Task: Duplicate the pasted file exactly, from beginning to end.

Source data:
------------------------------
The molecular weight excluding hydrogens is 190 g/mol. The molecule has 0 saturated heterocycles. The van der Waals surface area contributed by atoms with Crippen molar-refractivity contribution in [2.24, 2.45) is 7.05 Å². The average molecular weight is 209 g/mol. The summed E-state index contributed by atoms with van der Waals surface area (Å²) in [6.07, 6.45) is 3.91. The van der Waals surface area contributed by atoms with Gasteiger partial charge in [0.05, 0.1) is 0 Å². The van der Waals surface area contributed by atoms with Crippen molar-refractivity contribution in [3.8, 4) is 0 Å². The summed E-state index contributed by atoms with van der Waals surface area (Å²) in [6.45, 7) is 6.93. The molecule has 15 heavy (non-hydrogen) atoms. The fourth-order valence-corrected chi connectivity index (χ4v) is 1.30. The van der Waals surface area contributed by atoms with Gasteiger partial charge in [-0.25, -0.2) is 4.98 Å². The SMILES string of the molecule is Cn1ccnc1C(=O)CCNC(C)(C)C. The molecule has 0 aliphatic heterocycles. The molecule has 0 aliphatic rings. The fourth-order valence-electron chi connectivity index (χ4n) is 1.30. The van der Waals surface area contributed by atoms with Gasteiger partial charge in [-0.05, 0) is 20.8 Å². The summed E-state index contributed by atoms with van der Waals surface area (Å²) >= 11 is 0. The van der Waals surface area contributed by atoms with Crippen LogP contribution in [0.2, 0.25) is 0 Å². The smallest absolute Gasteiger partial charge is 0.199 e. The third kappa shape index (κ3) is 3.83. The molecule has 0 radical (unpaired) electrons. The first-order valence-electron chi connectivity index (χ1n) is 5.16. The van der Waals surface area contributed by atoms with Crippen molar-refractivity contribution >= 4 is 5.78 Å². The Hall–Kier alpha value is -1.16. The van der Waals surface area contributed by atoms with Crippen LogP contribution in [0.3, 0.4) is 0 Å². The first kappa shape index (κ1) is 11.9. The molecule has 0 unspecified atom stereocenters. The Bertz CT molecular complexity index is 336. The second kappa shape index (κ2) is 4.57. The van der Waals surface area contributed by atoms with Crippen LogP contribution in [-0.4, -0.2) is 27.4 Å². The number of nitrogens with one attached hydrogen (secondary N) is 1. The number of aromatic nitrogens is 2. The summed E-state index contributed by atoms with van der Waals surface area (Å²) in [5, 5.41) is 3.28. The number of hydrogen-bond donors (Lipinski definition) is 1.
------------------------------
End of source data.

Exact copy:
The molecular weight excluding hydrogens is 190 g/mol. The molecule has 0 saturated heterocycles. The van der Waals surface area contributed by atoms with Crippen molar-refractivity contribution in [2.24, 2.45) is 7.05 Å². The average molecular weight is 209 g/mol. The summed E-state index contributed by atoms with van der Waals surface area (Å²) in [6.07, 6.45) is 3.91. The van der Waals surface area contributed by atoms with Gasteiger partial charge in [0.05, 0.1) is 0 Å². The van der Waals surface area contributed by atoms with Crippen molar-refractivity contribution in [3.8, 4) is 0 Å². The summed E-state index contributed by atoms with van der Waals surface area (Å²) in [6.45, 7) is 6.93. The molecule has 15 heavy (non-hydrogen) atoms. The fourth-order valence-corrected chi connectivity index (χ4v) is 1.30. The van der Waals surface area contributed by atoms with Gasteiger partial charge in [-0.25, -0.2) is 4.98 Å². The SMILES string of the molecule is Cn1ccnc1C(=O)CCNC(C)(C)C. The molecule has 0 aliphatic heterocycles. The molecule has 0 aliphatic rings. The fourth-order valence-electron chi connectivity index (χ4n) is 1.30. The van der Waals surface area contributed by atoms with Gasteiger partial charge in [-0.05, 0) is 20.8 Å². The summed E-state index contributed by atoms with van der Waals surface area (Å²) >= 11 is 0. The van der Waals surface area contributed by atoms with Crippen LogP contribution in [0.2, 0.25) is 0 Å². The smallest absolute Gasteiger partial charge is 0.199 e. The third kappa shape index (κ3) is 3.83. The molecule has 0 radical (unpaired) electrons. The first-order valence-electron chi connectivity index (χ1n) is 5.16. The van der Waals surface area contributed by atoms with Crippen molar-refractivity contribution >= 4 is 5.78 Å². The Hall–Kier alpha value is -1.16. The van der Waals surface area contributed by atoms with Crippen LogP contribution in [0.3, 0.4) is 0 Å². The first kappa shape index (κ1) is 11.9. The molecule has 0 unspecified atom stereocenters. The Bertz CT molecular complexity index is 336. The second kappa shape index (κ2) is 4.57. The van der Waals surface area contributed by atoms with Crippen LogP contribution in [-0.4, -0.2) is 27.4 Å². The number of nitrogens with one attached hydrogen (secondary N) is 1. The number of aromatic nitrogens is 2. The summed E-state index contributed by atoms with van der Waals surface area (Å²) in [5, 5.41) is 3.28. The number of hydrogen-bond donors (Lipinski definition) is 1.